• Ralf Ruckus, editor of and author of The Communist Road to Capitalism
  • Joel Andreas, UCLA and author of Disenfranchised: The Rise and Fall of Industrial Citizenship in China
  • Ho-Fung Hung, John Hopkins University and author ofThe China Boom: Why China will not rule the world
  • Moderator: Dong Yige, University of Buffalo

3. China’s political system, 24 November (please note this is at 3-5pm CET)

How is China governed? In what ways is it democratic or not? Who has political power in China and how did they win and hold onto power? How is political power distributed or concentrated? How can we interpret the situation in Xinjiang, Hong Kong and Tibet in terms of understanding Chinese state power and political strategies?

  • Rebecca Karl, New York University and author of China's Revolutions in the Modern World: A Brief Interpretive History
  • Darren Byler, Simon Fraser University and author of Terror Capitalism: Uyghur Dispossession and Masculinity in a Chinese City
  • Yangyang Cheng, Yale Law School and columnist at SupChina
  • Au Loong Yu, labour activist and author of Hong Kong in Revolt
  • Moderator: Sandy Shan, Justice is Global

4. China’s social movements, 1 December

What are the main forms of social and collective organising in China? What space and autonomy do community organisations, independent media, academia and labour organisations have ?  How do movements from below and resistance shape Chinese society and politics? How does this differ in  Hong Kong compared to the rest of mainland China? How can  movements based in other countries best work with and alongside Chinese movements and social forces? How can we confront Sinophobia globally?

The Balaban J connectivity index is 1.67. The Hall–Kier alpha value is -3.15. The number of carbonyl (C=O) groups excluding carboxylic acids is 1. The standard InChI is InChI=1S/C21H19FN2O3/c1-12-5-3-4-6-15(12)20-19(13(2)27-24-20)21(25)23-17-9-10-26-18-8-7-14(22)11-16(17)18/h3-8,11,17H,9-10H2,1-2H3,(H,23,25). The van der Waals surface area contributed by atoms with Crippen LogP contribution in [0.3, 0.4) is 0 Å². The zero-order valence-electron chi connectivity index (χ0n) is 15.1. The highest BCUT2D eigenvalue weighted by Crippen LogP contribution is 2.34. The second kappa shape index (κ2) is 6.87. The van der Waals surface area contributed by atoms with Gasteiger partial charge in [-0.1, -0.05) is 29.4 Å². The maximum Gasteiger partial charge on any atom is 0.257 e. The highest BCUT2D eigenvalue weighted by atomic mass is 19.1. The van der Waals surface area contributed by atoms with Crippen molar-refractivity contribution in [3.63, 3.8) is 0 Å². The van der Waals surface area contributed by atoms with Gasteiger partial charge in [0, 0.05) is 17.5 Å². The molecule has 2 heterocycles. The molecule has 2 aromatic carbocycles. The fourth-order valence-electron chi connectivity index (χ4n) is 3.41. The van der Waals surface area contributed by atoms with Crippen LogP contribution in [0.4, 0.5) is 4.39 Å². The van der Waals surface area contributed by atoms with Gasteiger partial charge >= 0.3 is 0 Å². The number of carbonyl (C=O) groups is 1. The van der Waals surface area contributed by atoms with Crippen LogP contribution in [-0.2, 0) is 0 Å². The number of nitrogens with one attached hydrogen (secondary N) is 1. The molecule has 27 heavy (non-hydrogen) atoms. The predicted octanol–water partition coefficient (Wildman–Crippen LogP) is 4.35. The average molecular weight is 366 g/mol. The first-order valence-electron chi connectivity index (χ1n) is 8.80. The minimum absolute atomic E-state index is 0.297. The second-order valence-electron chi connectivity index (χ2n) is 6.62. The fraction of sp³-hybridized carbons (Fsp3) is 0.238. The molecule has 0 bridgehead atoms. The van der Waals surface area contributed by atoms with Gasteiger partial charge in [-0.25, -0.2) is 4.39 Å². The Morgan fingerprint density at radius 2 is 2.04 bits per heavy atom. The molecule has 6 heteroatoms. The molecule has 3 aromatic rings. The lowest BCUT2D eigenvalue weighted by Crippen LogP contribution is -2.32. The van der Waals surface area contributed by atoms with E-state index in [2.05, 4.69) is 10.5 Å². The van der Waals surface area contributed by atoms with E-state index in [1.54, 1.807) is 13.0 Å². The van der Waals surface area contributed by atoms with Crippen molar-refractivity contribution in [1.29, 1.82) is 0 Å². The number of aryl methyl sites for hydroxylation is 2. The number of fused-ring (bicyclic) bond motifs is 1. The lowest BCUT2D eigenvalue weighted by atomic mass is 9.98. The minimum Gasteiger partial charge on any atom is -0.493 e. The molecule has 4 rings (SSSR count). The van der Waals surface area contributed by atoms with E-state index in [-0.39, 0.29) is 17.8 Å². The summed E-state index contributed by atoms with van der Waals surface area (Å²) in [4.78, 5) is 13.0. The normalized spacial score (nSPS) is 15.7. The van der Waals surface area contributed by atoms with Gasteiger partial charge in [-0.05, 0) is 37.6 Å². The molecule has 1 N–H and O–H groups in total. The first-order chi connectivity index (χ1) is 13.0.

• Au, activist from Hong Kong
  • Manfred Elfstrom, University of British Columbia and author of Workers and Change in China
  • Crystal L, Chinese feminist activist     
  • May Wu, social justice organiser
  • Moderator, Ralf Ruckus,

5.  China and the world, 8 December

What is the Chinese state’s strategy in terms of its foreign policy, global investments, and its deployment of hard and soft power? What does it advocate for in terms of global governance? How does it mirror or differ to US or EU foreign policy? How can we understand the Belt and Road Initiative? What are the impacts of Chinese capital in Europe, Africa, Asia and Latin America? Are they any different to Western transnational interests? How can we confront the anti-China politics (or policies) and the threat of a new Cold War pushed by the political establishment of the US and other Western countries? How can we confront Sinophobia globally?

  • Brian Hioe, activist in Taiwan, editor of New Bloom Magazine
  • Lee Jones, Queen Mary University London, author of forthcoming book, Fractured China: How State Transformation is Shaping China’s Rise, with Shahar Hameiri
  • Stella Hong Zhang, John Hopkins University and co-editor of the
  • Walden Bello, Focus on the Global South, and author of China: An imperial power in the image of the West?
  • Moderator: Stephanie Olinga-Shannon, Transnational Institute

6. China and the planet, 15 December

What is China doing to address climate change and environmental crises? What is working and where is it failing? To what extent is climate & environmental issues being integrated into both its domestic policies and its foreign investments outside China? Are there any internal movements or forces that challenge an extractivist form of development? What openings and opportunities are there for change?

  • Tobita Chow, activist and founder of Justice is Global
  • Isabel Hilton, founder and senior advisor of China Dialogue
  • Ying Chen, The New School and co-author of Global Green New Deal: A Global South Perspective
  • Moderator: Nick Buxton, Transnational Institute